Currently, the service is only available through the iPhone app and is US-only. An iPad app is coming this fall. Similar to Netflix, users pay a monthly fee to gain access to the library.
Oyster carries books from hundreds of publishers, including top names such as HarperCollins, Houghton Mifflin Harcourt and Smashwords. Browsing through the titles available, I saw several books that I’ve been wanting to read for a while, but searches for new releases that I’ve been hearing about turned up empty.
Netflix was the same way when it first launched. It had a large catalog, but often lagged behind on the most current and popular content.
However, Oyster has a trickier value proposition than Netflix. Most of us probably read fewer books than we watch movies in any given month. Oyster’s monthly fee is roughly the price of owning a single book, though possibly less in some cases. Avid readers that aren’t obsessed with owning a book collection will get great value out of Oyster, but occasional readers and collectors might have a harder time justifying the expense.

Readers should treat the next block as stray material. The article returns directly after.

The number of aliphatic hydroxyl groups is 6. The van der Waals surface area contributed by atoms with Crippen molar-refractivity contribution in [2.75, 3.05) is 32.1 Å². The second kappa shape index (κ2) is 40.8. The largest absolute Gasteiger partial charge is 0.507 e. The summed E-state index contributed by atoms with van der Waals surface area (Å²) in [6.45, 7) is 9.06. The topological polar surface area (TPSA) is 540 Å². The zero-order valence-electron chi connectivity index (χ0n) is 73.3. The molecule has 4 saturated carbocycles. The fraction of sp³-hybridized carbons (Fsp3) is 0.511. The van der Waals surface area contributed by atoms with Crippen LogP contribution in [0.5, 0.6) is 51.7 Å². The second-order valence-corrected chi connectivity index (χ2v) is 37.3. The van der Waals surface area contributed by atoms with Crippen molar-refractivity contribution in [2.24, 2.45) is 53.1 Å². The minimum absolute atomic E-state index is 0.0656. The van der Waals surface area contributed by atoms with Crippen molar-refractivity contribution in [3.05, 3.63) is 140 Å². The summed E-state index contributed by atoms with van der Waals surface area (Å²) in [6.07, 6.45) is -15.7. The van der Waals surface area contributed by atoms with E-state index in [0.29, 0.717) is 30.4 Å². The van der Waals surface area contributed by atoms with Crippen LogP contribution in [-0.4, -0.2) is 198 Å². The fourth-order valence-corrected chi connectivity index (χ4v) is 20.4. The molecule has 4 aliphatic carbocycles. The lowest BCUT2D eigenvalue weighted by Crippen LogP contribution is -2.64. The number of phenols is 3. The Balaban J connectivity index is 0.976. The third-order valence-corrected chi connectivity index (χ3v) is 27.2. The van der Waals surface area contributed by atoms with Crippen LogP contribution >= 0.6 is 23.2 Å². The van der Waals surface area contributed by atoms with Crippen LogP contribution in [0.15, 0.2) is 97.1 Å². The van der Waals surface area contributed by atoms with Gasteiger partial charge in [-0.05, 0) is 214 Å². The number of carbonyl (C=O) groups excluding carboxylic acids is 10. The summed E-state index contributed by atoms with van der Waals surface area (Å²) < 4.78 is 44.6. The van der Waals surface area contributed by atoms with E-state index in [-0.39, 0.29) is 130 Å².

Still, I’m enthusiastic about the service because it has the potential to help us all read more. If Oyster takes off, more publishers will take notice, resulting in a better selection. When I was a kid, the local public library felt like a limitless source of free knowledge. Since growing up, I’ve mostly turned to the Internet for that same feeling, and Oyster recreates it as well (for a small monthly fee).
An Internet connection is required to access a book for the first time, but the Oyster app will store a user’s 10 most recent books for offline use. Members will also be able to use Oyster while traveling overseas.
I’m guessing that you already have a sense whether this service is for you. To paraphrase the Bard, the world is our Oyster, which we with iPhones will open.